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I started hand expressing milk when I went back to work and was trying to keep up with my baby’s bottle intake. It was just an addendum to pumping then, and I never considered that it could be more than that. That is, until my very first trip without baby, when I forgot some of my pump parts.

This meant that if I didn’t want my milk supply to drop significantly during my trip, I would need to find another way to get the milk out. And so I did -- with my hands, and to my surprise, I got 29 ounces in the first 24 hours I was gone, which is, by anyone’s standards, some solid output.

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That’s right -- hand expression can be an efficient, pain-free, and time-saving way of getting the milk your baby needs -- no pump needed. In fact, it can even make your life (parenting and otherwise) easier. But there are a lot of misconceptions about hand expression that stop new and seasoned nursing moms from realizing that, yes, their bodies are enough. From thinking that hand expression is too hard or too time consuming to believing, like I once did, that it’s only for emergencies, here are 7 myths about hand expression, debunked.

1. Hand expression takes too much time. “But doesn’t it take forever?,” people will ask me. If it took forever, I wouldn’t be telling you to give it a go. We’re busy parents who’ve just created and birthed humans from our bodies. Our time is so precious! A hand expression session can take anywhere from 2 to 30 minutes, longer if you take breaks. For many, it can be more efficient than pumping.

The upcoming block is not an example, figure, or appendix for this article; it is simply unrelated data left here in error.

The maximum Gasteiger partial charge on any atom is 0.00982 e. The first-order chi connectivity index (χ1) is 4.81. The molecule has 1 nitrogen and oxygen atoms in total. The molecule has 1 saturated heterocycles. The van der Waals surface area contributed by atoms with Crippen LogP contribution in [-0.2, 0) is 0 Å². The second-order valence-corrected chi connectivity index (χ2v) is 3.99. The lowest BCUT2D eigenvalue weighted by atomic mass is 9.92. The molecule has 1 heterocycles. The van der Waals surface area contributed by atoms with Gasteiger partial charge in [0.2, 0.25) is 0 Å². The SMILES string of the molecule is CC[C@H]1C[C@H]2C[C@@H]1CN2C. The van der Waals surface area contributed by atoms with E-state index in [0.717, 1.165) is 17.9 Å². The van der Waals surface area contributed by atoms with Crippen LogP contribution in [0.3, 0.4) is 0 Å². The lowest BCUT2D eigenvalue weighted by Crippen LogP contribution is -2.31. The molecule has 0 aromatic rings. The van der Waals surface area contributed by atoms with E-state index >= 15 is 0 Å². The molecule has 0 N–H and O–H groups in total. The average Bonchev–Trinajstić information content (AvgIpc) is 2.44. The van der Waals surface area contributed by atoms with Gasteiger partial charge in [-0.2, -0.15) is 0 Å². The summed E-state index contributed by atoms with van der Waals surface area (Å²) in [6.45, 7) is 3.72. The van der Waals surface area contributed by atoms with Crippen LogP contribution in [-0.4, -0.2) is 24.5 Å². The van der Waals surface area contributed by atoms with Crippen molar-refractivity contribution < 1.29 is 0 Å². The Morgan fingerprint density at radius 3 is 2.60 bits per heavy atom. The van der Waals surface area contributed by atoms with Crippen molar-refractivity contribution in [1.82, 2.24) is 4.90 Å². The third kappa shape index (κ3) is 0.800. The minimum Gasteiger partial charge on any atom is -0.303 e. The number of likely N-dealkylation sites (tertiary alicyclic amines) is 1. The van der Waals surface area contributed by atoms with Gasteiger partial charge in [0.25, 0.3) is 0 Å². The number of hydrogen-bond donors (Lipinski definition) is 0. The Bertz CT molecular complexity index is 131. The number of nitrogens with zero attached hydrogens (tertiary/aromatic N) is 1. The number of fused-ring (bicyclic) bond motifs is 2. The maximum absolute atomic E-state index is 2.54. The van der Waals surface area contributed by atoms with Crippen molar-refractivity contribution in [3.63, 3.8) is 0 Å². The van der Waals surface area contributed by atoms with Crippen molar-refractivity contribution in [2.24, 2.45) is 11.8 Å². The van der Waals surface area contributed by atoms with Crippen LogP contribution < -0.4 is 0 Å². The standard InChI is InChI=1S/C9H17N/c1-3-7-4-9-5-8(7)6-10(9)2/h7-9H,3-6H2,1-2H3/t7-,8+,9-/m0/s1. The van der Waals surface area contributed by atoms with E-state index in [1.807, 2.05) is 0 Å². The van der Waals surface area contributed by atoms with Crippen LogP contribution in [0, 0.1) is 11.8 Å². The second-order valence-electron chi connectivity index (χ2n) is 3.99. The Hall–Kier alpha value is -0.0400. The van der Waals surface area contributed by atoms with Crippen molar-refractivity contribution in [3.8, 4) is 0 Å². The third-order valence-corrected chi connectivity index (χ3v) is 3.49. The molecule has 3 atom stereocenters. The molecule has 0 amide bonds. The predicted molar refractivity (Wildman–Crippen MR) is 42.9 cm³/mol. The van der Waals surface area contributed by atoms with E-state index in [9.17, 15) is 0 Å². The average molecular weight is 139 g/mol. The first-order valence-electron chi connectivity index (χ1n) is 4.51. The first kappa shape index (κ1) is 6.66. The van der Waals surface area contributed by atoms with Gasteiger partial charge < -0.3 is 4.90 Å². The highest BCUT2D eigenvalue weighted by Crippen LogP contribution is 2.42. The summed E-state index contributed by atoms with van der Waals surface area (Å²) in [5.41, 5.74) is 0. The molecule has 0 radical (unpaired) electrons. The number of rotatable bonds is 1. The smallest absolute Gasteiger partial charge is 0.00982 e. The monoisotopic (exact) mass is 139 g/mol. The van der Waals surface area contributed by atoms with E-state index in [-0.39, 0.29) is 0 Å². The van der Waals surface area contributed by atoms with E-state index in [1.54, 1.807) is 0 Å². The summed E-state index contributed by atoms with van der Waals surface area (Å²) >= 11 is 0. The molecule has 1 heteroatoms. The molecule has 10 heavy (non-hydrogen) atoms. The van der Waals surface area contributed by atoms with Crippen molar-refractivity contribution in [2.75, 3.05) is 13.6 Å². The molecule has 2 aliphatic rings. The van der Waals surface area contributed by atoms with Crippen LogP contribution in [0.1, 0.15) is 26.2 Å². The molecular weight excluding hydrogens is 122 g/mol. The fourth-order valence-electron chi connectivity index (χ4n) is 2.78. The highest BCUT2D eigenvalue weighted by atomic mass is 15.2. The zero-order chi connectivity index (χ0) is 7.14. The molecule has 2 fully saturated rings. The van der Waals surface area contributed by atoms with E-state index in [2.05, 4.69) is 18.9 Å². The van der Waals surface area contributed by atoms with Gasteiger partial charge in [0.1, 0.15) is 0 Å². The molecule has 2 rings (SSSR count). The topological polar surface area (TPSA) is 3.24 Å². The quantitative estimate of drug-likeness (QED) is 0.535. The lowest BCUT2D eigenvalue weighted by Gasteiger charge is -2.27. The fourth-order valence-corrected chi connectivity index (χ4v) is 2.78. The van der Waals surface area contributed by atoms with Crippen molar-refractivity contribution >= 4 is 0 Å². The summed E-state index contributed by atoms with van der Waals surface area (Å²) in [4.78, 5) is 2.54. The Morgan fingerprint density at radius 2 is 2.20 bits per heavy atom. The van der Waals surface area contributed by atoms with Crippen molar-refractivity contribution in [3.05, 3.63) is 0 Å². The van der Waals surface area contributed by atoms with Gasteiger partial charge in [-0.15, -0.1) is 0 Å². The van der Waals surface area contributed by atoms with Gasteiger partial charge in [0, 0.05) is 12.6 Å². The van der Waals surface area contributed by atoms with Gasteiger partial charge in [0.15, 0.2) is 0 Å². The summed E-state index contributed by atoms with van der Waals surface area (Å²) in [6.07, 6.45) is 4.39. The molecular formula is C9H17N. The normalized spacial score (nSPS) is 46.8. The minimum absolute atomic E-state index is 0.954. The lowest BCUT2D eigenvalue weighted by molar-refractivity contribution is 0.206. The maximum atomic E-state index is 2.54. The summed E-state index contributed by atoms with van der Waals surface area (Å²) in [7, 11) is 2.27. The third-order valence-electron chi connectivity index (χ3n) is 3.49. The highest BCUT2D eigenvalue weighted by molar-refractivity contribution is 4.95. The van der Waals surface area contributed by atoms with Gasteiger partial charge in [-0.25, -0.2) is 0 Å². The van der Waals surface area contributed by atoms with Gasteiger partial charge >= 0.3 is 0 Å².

2. The pump is more efficient. Both electric and manual pumps rely on negative pressure, which is created when you pull away from an environment. But when a baby is nursing at the breast with a nice, wide latch, the nipple is pulled into their soft palate while the tongue presses into the breast tissue, creating a different kind of pressure that pushes into the breast. A baby uses both kinds of pressure, and this is why babies who have a good latch can remove far more milk than a pump can.

Hand expression allows a lactating parent to more closely replicate the action of a baby’s mouth: your hand grips your breast, and your fingers press into it. For many people, these two different motions together are more effective than the pump.

3. Hand expression is far more work than the pump. Once you get good at hand expression, it can be less work than the pump. After a hand expression session, there’s nothing to wash except bottles (or whatever clean vessel you used) and lids. Adding hand expression to your breast/chestfeeding toolbox also means having to pack less if you’re pumping at work or when traveling.

4. Hand expression is only for emergencies. This widespread misconception is likely due to the fact that hand expression is most commonly taught to parents whose babies aren’t latching, whose breasts are too full to be comfortable for baby and parent, or who are separated from their babies for some reason. This teaching is often done in the hospital by a lactation professional who puts their hands on the mother’s breast, either instructing her to press back into the chest wall and squeeze at the nipple, or just doing it for her.

But hand expression is another strategy to add to our menu of options for removing milk, and if we learn it outside of an emergency situation, we have a better chance of feeling comfortable with it to use it whenever we want or need to.

5. Hand expression is painful and tiresome. As a rule, hand expression should not be painful. Learning to massage and compress your breast or chest enough to remove milk, without causing pain, is a valuable skill that will serve you well. Worried about carpal tunnel, or a sore wrist or fingers? Focusing on your posture and using a method of compression that feels comfortable for you can prevent such problems.

6. Hand expression is impossible. I thought this too, and I hear it from almost every nursing parent I talk to. I get it. When I first watched the video of the women hand expressing after pumping, I thought, “There’s no way I could do that!” Others will say: “I tried and it didn’t work for me,” “my breasts are too small/large,” and “I can’t get more than a drop or two.” But there are a lot of different ways to massage and compress. So dabble, and see how it goes. Don’t give up -- find the way that works for you.